Jr. Kings value from exposure at Tier I nationals

Of the three Los Angeles Jr. Kings teams that competed at this year’s Tier I USA Hockey National Championships, none came home with a championship banner.

Not one even made it to the knockout round.

While some locally may consider the performance a disappointment, Brad Sholl, one of the original orchestrators of the rebirth of the Jr. Kings’ Tier I program who traveled to Green Bay, Wis., earlier this month to help rally the troops at the high-profile tournament, left overly impressed with the program - and the event - in more ways than one.

“Unless you’ve experienced it firsthand, you have no idea the level of competition and intensity that goes on there, and the unbelievable exposure (to junior, college and professional coaches and scouts),” said Sholl. “It just blew me away.

“With that said, we think it’s very important for the club to get there, for sure, because the amount of scouts that were at our games was unbelievable.”

The competition at Tier I nationals has undoubtedly escalated. The tournament has expanded from 12 to 16 teams, allowing at-large powerhouses to participate in turn making it increasing difficult to reach even the quarterfinals.

Wins and losses aside - all three teams proved competitive the entire week - what Sholl liked best? All of the Jr. Kings’ head coaches - Jack Bowkus (18U AAA), Louis Pacella (16U AAA Major) and Shawn Pitcher (Bantam Major) - along with their assistants, were proactively promoting their players.

“Everywhere you looked, our guys were up in the stands with coaches, talking with them more so than others; I didn’t see other Midget coaches representing their club communicating with the scouts like ours were,” said Sholl, general manager of El Segundo’s Toyota Sports Center, the Jr. Kings’ home facility.

“It reconfirmed to me that our coaches are 100 percent committed to promoting our players, so that was reassuring.”

And while winning a national title is the ultimate goal, Sholl is quick to put in perspective what the week should represent, especially for local clubs.

“Everybody wants to win a national championship, but the reality is it could be a tall order for any California club,” said Sholl, noting the dilution of AAA talent amongst programs, locally, compared to others around the country.

“That’s certainly not to say we won’t stop trying to build a national champion at each level, but each team needs one or two certain pieces to the puzzle in terms of players. You need four solid lines, solid defense and top-notch goaltending to win it all.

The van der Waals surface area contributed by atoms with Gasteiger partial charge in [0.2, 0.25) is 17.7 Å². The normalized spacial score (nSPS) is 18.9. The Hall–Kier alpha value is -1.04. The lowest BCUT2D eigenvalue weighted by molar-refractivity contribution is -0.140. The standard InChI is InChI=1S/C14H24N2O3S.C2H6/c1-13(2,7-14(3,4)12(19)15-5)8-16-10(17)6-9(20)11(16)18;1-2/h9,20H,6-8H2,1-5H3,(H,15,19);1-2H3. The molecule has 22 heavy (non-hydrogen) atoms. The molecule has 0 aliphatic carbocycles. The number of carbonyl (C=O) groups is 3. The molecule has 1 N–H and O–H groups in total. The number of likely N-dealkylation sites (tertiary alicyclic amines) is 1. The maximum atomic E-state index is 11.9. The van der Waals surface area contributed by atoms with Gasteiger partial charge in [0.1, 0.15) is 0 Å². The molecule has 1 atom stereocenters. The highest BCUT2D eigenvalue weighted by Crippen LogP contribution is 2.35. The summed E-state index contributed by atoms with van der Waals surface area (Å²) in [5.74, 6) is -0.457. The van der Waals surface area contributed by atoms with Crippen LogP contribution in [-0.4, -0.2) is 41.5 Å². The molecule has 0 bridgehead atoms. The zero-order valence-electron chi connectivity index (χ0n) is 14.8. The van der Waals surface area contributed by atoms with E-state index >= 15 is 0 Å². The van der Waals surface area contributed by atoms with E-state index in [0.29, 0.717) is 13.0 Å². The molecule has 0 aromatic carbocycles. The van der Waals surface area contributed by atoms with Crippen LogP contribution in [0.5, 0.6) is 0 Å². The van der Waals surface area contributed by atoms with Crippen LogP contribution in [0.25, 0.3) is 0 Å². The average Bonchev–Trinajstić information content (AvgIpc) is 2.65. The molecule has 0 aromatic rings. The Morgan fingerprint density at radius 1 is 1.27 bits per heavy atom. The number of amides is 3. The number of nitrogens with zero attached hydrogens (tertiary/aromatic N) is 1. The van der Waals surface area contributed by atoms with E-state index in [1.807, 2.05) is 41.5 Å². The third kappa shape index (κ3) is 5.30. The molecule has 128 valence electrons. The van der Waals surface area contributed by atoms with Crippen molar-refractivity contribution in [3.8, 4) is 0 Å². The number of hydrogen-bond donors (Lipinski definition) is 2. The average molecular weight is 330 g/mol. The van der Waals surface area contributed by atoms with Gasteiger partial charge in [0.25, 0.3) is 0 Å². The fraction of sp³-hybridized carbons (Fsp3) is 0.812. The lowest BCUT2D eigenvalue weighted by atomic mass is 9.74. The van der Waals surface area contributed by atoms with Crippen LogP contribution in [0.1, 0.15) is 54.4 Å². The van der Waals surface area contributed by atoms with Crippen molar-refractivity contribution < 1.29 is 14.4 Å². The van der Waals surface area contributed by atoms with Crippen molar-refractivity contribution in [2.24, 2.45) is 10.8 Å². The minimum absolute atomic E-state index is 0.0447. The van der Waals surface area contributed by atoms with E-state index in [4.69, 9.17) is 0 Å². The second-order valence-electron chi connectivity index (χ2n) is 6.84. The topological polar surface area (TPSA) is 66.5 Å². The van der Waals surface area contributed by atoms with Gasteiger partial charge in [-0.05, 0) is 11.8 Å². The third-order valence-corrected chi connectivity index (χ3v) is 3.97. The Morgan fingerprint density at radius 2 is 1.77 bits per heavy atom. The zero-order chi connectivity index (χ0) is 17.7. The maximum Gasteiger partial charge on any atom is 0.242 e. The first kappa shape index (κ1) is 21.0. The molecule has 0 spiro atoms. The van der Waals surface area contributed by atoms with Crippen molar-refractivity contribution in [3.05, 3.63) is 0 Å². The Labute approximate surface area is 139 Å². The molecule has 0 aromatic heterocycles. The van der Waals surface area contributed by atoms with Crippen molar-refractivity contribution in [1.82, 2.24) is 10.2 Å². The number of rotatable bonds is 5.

“You have (16U AAA national champion) Team Wisconsin, for example - high school players on individual teams that come together for nationals. You can question their chemistry, but when you’re that good and have the first line from everybody’s (high school) team, that’s what you’re up against.”

But make no mistake: Sholl, the father of Jr. Kings graduate Tomas, a freshman goaltender at Bowling Green State University, and Mattias, a goaltender who played on the Jr. Kings’ Tier I Bantam Minor team this past season under coach Jeff Turcotte, believes it’s a failure by the program’s own expectations if it doesn’t make it out of the Pacific District each and every year.

“And not that we’re just satisfied getting to nationals, but that’s a big deal to get there and play those teams in front of all those scouts,” he said. “With our coaches, of course they want to win a national championship, but I think they take more pride in moving their kids on. They certainly aren't in it just for their own egos."

And given their resumes and hockey acumen - all have experienced plenty of success advancing their players to higher levels of the game, whether it’s junior, college or pro, including the NHL - it’s clear they’re leaned on as reliable, educated sources.

“Our guys all have relationships with these (coaches and scouts); they’re not just meeting them for the first time,” said Sholl. “They’re contacts and resources for these guys and trust their hockey opinions.

“One day at the rink (in Green Bay) I witnessed one college coach tell one of our coaches right in front of me, ‘You go down there right now and tell him he has a full ride.’ I was like, ‘That’s what it’s all about.’”